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Baltimore FELA Claim Attorney

The Federal Employers Liability Act (FELA) protects railroad employees who suffer injury as a result of a railroad’s negligence. FELA cases can provide payments to railroad employees that are significant multiples higher than traditional workers’ compensation plans provide. They can also include compensation for pain and suffering damages. Unlike workers’ compensation plans, however, employees must show that the negligence of the railroad caused their personal injury in order to recover any monetary damages. A skilled legal team on your side can make all of the difference between a just recovery and no recovery.

The attorneys of Murphy, Falcon & Murphy draw on their rich experience litigating cases and recovering damages to help railroad employees recover under FELA. Our lawyers work to present the strongest possible case in court – and to secure the highest possible compensation for victims covered by FELA.

If you think you have a claim under FELA in Baltimore or another city in Maryland, please give us a call. We would be happy to discuss it with you.

Compensation Available for Your Injuries

The compensation available from FELA claims is more extensive than workers’ compensation claims. Workers’ compensation usually only covers medical expenses, lost income, and compensation from any sustained disability. FELA claims cover past and future medical expenses, past and future lost wages, physical pain and suffering, mental and emotional suffering, and permanent partial or full disability.

Compensation from FELA claims also covers any demotion in earning ability that your personal injury caused. If the injury that the employee sustained was fatal, the employee’s family can also recover damages from the death.

In an effort to fight the claim, the defendant is likely to argue comparative negligence. Comparative negligence occurs when the court minimizes the damages according to how much each party was at fault for the injury. Railroad companies will often try to prove that the employee was more at fault than the company.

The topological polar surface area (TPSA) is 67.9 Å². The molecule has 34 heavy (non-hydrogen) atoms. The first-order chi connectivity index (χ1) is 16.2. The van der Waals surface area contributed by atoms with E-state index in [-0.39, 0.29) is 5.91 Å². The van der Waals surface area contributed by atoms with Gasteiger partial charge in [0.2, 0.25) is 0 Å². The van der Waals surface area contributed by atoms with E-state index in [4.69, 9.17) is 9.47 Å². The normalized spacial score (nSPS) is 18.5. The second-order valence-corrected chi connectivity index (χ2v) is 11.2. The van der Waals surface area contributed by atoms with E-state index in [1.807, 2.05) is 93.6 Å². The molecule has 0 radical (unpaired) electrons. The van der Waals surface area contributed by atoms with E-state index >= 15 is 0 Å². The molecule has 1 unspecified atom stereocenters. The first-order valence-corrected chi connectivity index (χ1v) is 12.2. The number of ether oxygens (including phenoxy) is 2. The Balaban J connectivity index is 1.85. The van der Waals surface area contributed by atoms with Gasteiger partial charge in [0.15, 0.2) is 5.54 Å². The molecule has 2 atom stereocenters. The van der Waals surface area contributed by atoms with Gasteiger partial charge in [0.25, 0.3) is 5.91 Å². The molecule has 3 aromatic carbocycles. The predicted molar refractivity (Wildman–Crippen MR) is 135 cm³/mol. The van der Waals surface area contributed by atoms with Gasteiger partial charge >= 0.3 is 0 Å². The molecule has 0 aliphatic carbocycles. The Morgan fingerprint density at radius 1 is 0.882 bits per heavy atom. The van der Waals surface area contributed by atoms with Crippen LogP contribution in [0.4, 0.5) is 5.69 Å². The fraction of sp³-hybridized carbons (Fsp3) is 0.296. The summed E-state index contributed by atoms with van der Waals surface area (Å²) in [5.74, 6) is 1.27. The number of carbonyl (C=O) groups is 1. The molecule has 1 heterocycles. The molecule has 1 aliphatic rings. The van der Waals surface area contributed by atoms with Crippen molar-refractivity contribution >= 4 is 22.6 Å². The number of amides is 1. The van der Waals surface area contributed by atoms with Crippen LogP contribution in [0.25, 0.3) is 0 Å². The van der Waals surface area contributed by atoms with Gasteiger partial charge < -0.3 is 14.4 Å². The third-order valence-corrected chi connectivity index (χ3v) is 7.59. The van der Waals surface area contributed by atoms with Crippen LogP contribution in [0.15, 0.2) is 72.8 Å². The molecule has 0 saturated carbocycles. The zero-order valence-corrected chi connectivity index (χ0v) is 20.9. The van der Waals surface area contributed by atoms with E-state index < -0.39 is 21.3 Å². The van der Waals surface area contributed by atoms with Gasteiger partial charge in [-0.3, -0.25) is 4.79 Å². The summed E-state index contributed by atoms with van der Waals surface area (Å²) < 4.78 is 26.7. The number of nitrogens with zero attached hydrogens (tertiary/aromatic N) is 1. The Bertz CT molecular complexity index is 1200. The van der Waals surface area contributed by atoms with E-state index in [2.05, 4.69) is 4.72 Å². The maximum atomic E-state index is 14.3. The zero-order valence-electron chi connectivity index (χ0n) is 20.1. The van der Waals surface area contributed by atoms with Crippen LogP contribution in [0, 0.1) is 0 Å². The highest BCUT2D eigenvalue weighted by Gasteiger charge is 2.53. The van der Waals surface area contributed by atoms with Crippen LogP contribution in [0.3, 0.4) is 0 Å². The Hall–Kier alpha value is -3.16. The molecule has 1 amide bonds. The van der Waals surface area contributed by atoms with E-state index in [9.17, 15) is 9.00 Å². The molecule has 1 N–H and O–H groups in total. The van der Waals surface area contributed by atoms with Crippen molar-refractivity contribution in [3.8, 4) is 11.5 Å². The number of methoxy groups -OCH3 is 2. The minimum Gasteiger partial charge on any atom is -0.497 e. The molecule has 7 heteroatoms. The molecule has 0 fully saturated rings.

After all of the arguments and statements are heard, the jury will assign a certain percentage of blame to each party. That assignment will directly affect the compensation amount. For example, if the jury finds you 25% responsible for your injury, the total amount of your damages would be reduced by 25%.

Maryland Railroads and Railroad Companies

The state of Maryland has many different railroads. Research conducted in 2015 showed that there was approximately 937 freight railroad miles throughout Maryland. Some of the most common freight railroads operating in Maryland are as follows:

  • Bay Coast Railroad
  • Canadian Pacific Railway
  • Canton Railroad
  • CSX Transportation
  • Delmarva Central Railroad
  • Georges Creek Railway
  • Maryland and Delaware Railroad
  • Maryland Midland Railway
  • Norfolk Southern Railway
  • Tradepoint Rail
  • Wheeling and Lake Erie Railway
  • Winchester and Western Railroad

Maryland freight trains receive and send a variety of goods, including intermodal, waste and scrap, glass and stone, coal, nonmetallic materials, and many more. Along with freight trains, Maryland is also home to multiple passenger trains. Some of these passenger carriers are:

  • Amtrak
  • Western Maryland Scenic Railroad
  • Walkersville Southern Railroad
  • Washington Metro

Common Railroad Worker Injuries

Railroad workers can suffer a wide variety of injuries on the railroad. It is a dangerous and risky environment that can cause both fatal and non-fatal accidents.

  • Disfigurement – Though it will not cause death, disfigurement injuries can leave a lasting imprint. Disfigurement injuries commonly cause scars, discoloration, amputation, and bone breaks and fractures that do not completely heal. Compensation from disfigurement injuries can include plastic surgery and extensive recovery time.
  • Burn Injuries – Some of the most painful injuries that a railroad worker can suffer are second- and third-degree burns. They can require skin grafts or amputation in the most severe cases. Explosions, hose ruptures, engine fires, and electrical burns commonly cause railroad burns.
  • Fractures/Broken Bones – Fractures and bone breaks are usually caused by a worker slipping and falling or walking on a ballast. Heavy lifting and repetitive motion can also be the cause of eventual fractures and bone breaks.